Unexpected housemates lead to fitful nights for a new subterranean tenant.
Jackson the mole finds moving day exhausting. After unpacking his cozy underground home, he settles into bed for some well-deserved rest. However, three unexpectedly noisy and bored supernatural housemates interrupt his sleep night after night. Jackson’s inventive solutions for his problem don’t lead to silent nights, but the ruckus becomes a dull roar and at last he can sleep. Readers will wonder both how Jackson readily recognizes each rowdy offender (“There must be a pixie in the piano”) and why he doesn’t just drive them out. The passage of time seems problematic, as each offender seems active only every third night. And yet there is much to enjoy: the silly mistakes Jackson makes from lack of sleep, effective page turns that build suspense, and a predictable story structure. Soft, computer-generated illustrations will engage observant young readers keen to explore Jackson’s new home. At times, apparent variations in the resolution of different elements within the illustrations cause some elements to feel out of place. Additional inconsistencies include objects that shift position from spread to spread, and on one page, a clock seems to have three hands instead of two. It’s too bad these inconsistencies keep the artwork from rising to the level of the delightful text.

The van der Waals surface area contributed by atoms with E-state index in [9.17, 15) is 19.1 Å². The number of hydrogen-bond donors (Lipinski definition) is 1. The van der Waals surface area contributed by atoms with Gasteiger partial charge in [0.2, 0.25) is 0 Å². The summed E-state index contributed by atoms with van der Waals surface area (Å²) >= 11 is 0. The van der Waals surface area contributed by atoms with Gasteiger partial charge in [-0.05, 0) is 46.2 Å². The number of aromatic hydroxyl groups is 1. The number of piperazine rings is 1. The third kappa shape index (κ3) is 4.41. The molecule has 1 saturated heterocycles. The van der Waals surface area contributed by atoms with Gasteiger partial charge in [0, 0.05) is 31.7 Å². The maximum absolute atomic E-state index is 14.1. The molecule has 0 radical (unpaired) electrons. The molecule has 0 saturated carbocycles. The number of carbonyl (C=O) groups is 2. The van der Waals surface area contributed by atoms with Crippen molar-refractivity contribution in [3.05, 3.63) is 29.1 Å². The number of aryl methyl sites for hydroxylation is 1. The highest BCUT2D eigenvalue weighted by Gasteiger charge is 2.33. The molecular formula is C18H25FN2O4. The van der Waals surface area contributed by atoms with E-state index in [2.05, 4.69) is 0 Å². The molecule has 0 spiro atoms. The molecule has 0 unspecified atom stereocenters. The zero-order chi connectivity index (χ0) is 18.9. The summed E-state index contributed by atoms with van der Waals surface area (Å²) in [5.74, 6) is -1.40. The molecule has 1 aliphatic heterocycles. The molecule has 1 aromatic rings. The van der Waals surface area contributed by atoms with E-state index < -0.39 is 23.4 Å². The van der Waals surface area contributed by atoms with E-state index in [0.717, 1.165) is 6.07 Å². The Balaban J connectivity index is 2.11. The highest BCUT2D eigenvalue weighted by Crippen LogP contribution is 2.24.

Neither rousing nor a snore, this story still satisfies. (Picture book. 4-7)